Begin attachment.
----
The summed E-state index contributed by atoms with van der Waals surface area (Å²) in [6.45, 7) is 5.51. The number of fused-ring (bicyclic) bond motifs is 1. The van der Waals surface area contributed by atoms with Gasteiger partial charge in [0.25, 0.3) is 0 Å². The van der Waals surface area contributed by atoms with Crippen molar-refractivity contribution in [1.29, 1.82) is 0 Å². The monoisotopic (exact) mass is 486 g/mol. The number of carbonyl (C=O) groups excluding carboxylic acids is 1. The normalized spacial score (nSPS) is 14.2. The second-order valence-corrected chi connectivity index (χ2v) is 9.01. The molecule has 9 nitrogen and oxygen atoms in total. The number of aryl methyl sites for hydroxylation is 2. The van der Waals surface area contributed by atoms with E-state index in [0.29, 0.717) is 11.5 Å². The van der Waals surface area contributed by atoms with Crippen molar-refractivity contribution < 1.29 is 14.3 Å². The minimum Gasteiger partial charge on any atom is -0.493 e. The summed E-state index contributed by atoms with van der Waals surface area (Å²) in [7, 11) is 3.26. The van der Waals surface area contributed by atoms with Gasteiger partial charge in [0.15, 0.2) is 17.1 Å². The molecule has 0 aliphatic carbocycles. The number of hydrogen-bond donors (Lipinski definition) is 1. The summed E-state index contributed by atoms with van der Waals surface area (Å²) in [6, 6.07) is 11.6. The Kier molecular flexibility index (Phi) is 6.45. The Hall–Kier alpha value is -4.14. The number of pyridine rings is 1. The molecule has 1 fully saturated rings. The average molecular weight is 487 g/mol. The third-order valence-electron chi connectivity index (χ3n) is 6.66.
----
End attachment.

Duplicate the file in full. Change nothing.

The summed E-state index contributed by atoms with van der Waals surface area (Å²) in [6.45, 7) is 5.51. The number of fused-ring (bicyclic) bond motifs is 1. The van der Waals surface area contributed by atoms with Gasteiger partial charge in [0.25, 0.3) is 0 Å². The van der Waals surface area contributed by atoms with Crippen molar-refractivity contribution in [1.29, 1.82) is 0 Å². The monoisotopic (exact) mass is 486 g/mol. The number of carbonyl (C=O) groups excluding carboxylic acids is 1. The normalized spacial score (nSPS) is 14.2. The second-order valence-corrected chi connectivity index (χ2v) is 9.01. The molecule has 9 nitrogen and oxygen atoms in total. The number of aryl methyl sites for hydroxylation is 2. The van der Waals surface area contributed by atoms with E-state index in [0.29, 0.717) is 11.5 Å². The van der Waals surface area contributed by atoms with Crippen molar-refractivity contribution < 1.29 is 14.3 Å². The minimum Gasteiger partial charge on any atom is -0.493 e. The summed E-state index contributed by atoms with van der Waals surface area (Å²) in [7, 11) is 3.26. The van der Waals surface area contributed by atoms with Gasteiger partial charge in [0.15, 0.2) is 17.1 Å². The molecule has 0 aliphatic carbocycles. The number of hydrogen-bond donors (Lipinski definition) is 1. The summed E-state index contributed by atoms with van der Waals surface area (Å²) in [6, 6.07) is 11.6. The Kier molecular flexibility index (Phi) is 6.45. The Hall–Kier alpha value is -4.14. The number of pyridine rings is 1. The molecule has 1 fully saturated rings. The average molecular weight is 487 g/mol. The third-order valence-electron chi connectivity index (χ3n) is 6.66.